Earth To Planners: Americans Want Roads, Not Transit

The current strategy of encouraging traffic congestion and focusing on transit doesn't align with the majority of American's preferences. Instead of continuing to follow failed policy, planners should start using new solutions to increase capacity.

"If you want to know why so few people use mass transit, meet Sue, a college administrator in Minneapolis. If anyone would use transit, Sue would. She's single, she lives in a condominium, and she can afford any additional out-of-pocket expense. She could use her city's Hiawatha Line, a light rail route newly completed at a cost of $715 million. But she doesn't, although she feels guilty about it. That's because her car gets her where she needs to go. Faster....Is it any wonder Sue drives to work rather than taking the bus or train?"

"According to the U.S. Census Bureau, the typical driver in America's metropolitan areas takes 21 minutes to get from home to work. If you take public transit, the average commute stretches to 36 minutes. That's 71 percent longer. Workers in the New York metropolitan area have the longest commute: There it takes an average of 52 minutes to get to work, even though the New York-New Jersey-Connecticut mass transit systems are among the most extensive in the nation."

"[Yet] For most regional planning agencies, automobility and congestion relief simply are not high on the priority list...The planning profession clings tenaciously to its foundational myths. Even as overwhelming evidence to the contrary piles up, planners keep claiming that cars are inefficient and socially destructive; that expanding road capacity isn't practical; and, most fundamentally, that the government can determine how we choose to travel by planning where and how we live."

That's unfortunate, especially since ... congestion is many residents' "No. 1 livability issue."

"[But] Believe it or not, there are ways to reduce traffic congestion, even if most politicians and planners haven't been eager to adopt them."

Full Story: How Traffic Jams Are Made In City Hall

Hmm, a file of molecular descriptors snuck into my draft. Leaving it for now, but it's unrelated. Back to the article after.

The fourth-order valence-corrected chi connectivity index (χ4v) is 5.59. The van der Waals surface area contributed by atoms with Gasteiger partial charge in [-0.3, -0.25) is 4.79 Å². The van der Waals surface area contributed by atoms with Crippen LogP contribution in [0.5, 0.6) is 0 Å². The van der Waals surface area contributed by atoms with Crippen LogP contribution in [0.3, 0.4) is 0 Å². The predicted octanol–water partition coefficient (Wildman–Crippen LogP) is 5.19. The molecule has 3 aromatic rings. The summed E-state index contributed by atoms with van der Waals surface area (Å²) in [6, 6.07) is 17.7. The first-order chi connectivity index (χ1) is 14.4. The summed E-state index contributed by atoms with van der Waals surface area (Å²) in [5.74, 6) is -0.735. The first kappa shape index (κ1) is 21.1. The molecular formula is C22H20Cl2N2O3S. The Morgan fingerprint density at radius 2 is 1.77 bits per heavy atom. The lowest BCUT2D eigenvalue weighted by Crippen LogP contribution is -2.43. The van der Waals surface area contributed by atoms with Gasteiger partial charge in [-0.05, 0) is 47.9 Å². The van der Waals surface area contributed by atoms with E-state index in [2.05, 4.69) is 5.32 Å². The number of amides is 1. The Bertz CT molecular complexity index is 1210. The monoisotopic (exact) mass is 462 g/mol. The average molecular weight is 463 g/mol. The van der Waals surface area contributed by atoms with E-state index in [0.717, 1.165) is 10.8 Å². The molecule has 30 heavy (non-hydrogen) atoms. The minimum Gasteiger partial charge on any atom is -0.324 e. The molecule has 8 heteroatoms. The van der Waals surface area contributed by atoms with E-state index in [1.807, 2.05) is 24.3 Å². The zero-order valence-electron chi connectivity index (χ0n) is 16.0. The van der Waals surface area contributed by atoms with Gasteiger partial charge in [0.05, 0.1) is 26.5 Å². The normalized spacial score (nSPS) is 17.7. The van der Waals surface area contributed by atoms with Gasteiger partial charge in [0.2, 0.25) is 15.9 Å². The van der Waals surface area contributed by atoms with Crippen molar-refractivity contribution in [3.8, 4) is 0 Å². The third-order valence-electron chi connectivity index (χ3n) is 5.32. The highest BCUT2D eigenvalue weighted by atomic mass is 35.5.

As usual from the shrinking

As usual from the shrinking cabal of sprawl apologists. False assumptions, misleading statistics. Don't drink the Kool-Aid.

You Are Both WRONG

Once again, people---yes even talented professionals---who are entirely vested in a particular school of thought (might I even say dogma?) fail to see the reality. The libertarians at the Reason Foundation present their approaches to urban congestion through the lens of privitization and the free unfettered market. The planning school graduates decide what they believe to be best for society and try to fit all their approaches and solutions into that vision, regardless of whether or not it works.

The fact is that fewer Americans use public transit than ever before, and the 100 years of affluence that have resulted in the private passenger car, women in the workforce, more complex daily lives, and the single family subdivision home are some of the reasons for that. The reality is that most people would rather drive because it's easier and not much more expensive than public transit. The truth is that we'd all be better off if more of us relied on public transit, so that our urban areas could be more energy efficient and sprawl could be reduced.

The solutions we propose must take the personal preferences of individual Americans (yes, market forces) into account. We will have to compromise on the solutions and approaches in order to do that, but any step is worthwhile. It should not be all or nothing. BTW, the authors' remarks about parking are right on. Here in LA, the relatively cheap and easy availability of parking is a huge disincentive to using public transit. I used to have a situation similar to the woman in the article---I drove, even though I was on a transit line, because my employer provided free parking on site.

Thanks for telling us

Thanks for telling us exactly how much disdain you have for the environment. It's refreshing that you just go out and say that you care about nothing more than your own convenience.

By the way, I'm not a planning school graduate, I just prefer not to drive. Have you ever thought that transit advocates don't necessarily want to make driving illegal, they just want to offer people a choice other than driving? Or do people who disagree with not count as "individual Americans"?

That's the Point

You just said it: "transit advocates don't necessarily want to make driving illegal, they just want to offer people a choice other than driving."

And more often than not, when that choice is offered, people choose to drive. But before you make any value judgements about that choice---such as saying people who make that choice are selfish and don't care about the environment---you must take a step back and ask why. Get past your anger over their actions and try to analyze why people do what they do.

Planning is a science as well as an art form. Good scientists are committed to transparent analytical methods, and always open to unexpected results and things not going the way they think they ought to. Good planners should be open to challenging their assumptions about what kinds of urban design approaches work when they see that average people don't necessarily behave the way they believe would be consistent with greater urban livability.